Sub-Saharan African women who play a vital role in running their households could end up with having less sex than those who are not similary empowered, according to a new study.
The researchers with the Johns Hopkins Bloomberg School of Public Health examined the relationships between married women's autonomy and the time since most recent sexual intercourse and found that women's position in their household may influence sexual activity. The full article will be published in the October issue of the Journal of Sex Research
and is currently featured online as an "editor's choice."
"A very consistent pattern was observed across all six countries we surveyed—as the number of decisions in which a women had the final say increased, the mean and median time since most recent sex also increased by three- to 100-fold," said Michelle Hindin, PhD, MHS, lead author of the study and an associate professor at the Bloomberg School's Department of Population, Family and Reproductive Health. "The more decisions a woman reported making on her own, as compared to joint decision making, the less likely she was to have sex and the longer it was since she last had sexual intercourse."
Researchers analyzed nationally representative data from the Demographic and Health Surveys in Ghana, Malawi, Mali, Rwanda, Uganda, and Zimbabwe that asked survey participants to indicate the day, week, month and year they last had sexual intercourse. Survey participants were also asked to indicate the person in the household who typically had the final say on the following decisions: respondent's health care, large household purchases, household purchases for daily needs and the respondent visiting family and friends. Researchers also examined socio-demographic and relationship factors such as age, wealth, parity, husband's residence, and marital duration and found that most standard socio-demographic variables were not consistently associated with the timing of most recent sexual intercourse.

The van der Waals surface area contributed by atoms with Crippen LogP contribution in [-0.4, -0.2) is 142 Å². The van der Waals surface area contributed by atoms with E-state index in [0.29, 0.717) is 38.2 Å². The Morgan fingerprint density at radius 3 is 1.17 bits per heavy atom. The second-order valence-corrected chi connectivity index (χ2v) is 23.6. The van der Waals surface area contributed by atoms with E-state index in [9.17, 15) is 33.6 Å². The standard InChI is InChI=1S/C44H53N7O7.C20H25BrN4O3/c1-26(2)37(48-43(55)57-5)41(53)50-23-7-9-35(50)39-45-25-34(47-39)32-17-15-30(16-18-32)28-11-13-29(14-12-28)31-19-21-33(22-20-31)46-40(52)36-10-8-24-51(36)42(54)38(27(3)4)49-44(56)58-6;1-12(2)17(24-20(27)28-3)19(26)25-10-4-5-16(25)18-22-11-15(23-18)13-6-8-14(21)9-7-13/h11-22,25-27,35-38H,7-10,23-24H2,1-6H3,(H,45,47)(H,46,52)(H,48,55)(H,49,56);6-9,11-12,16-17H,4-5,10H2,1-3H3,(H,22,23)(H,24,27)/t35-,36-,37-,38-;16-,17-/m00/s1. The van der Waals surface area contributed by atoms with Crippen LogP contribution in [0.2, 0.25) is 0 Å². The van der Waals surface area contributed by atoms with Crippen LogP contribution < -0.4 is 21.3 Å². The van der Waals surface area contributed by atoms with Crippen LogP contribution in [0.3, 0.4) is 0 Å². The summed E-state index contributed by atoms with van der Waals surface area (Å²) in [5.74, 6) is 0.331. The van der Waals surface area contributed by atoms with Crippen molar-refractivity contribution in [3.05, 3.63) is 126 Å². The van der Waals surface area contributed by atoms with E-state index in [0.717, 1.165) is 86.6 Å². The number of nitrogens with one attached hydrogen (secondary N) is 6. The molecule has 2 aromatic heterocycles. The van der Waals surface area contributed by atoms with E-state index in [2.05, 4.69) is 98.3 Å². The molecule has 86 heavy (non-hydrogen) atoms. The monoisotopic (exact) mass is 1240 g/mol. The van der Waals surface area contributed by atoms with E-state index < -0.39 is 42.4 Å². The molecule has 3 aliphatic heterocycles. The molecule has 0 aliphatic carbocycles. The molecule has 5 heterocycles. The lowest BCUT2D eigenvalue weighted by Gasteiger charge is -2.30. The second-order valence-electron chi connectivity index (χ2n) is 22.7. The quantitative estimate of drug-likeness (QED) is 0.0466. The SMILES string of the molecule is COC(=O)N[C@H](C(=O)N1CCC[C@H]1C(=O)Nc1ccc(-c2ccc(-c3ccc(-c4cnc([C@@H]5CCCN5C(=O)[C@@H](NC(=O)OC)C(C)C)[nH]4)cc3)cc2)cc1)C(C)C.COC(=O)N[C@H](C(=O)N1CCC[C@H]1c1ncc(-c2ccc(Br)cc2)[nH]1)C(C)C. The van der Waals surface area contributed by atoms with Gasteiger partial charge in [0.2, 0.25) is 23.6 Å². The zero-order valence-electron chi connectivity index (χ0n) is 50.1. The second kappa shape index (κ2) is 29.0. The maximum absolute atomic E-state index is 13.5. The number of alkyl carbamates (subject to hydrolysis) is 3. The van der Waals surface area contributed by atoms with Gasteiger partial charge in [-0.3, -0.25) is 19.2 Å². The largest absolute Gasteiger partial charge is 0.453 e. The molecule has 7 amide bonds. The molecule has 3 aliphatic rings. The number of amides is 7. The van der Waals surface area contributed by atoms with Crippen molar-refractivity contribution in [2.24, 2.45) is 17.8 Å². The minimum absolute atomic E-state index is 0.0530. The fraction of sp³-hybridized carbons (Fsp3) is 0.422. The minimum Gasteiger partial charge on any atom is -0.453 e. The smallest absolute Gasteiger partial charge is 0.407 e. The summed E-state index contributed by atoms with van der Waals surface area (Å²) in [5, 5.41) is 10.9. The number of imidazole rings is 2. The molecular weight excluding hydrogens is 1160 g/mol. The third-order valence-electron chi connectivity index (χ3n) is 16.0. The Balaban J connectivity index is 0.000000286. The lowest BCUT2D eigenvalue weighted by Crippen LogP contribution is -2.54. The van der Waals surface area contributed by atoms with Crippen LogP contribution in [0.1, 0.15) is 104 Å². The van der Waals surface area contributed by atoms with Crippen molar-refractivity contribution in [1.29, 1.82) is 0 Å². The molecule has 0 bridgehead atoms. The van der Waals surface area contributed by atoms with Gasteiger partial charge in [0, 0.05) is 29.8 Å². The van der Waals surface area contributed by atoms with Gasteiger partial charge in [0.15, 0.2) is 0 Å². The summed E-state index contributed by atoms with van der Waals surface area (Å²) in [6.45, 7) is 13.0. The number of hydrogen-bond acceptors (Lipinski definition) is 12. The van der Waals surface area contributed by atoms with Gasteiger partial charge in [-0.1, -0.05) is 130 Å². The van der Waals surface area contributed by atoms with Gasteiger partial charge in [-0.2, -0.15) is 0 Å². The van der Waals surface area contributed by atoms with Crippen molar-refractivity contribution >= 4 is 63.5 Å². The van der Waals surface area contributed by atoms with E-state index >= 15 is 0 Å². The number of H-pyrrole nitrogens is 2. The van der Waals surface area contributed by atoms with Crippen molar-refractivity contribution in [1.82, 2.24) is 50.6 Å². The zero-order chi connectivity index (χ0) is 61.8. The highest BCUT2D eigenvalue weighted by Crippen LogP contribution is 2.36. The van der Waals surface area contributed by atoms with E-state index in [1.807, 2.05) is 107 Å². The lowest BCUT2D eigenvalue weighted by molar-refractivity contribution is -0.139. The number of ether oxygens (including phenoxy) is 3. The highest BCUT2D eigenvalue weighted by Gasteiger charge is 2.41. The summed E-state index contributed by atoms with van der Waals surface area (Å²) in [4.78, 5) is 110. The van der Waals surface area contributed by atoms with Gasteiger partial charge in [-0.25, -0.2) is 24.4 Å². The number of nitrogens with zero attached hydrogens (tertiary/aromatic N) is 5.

The majority of women participating in the survey reported sexual intercourse within the last month. Patterns of decision-making power varied by country, with husbands having the final say on more decisions in Malawi and Mali more than in other countries. Ghanaian and Rwandan women reported having the final say in more decisions than women in the other countries, whereas Zimbabwean women reported the most joint decision making. For men, making autonomous decisions was not related to the timing of most recent sex.
"Understanding how women's position in the household influences their sexual activity may be an essential piece in protecting the sexual rights of women and helping them to achieve a sexual life that is both safe and pleasurable," said Carie Muntifering, co-author of the study and student at the Bloomberg School. "The findings from this analysis contribute to our understanding of the frequency of sexual activity in sub-Saharan Africa and its relationship to household decision making. Additional studies are needed to further explore the strong association between women's decision-making power and recent sexual activity that was found in our analyses."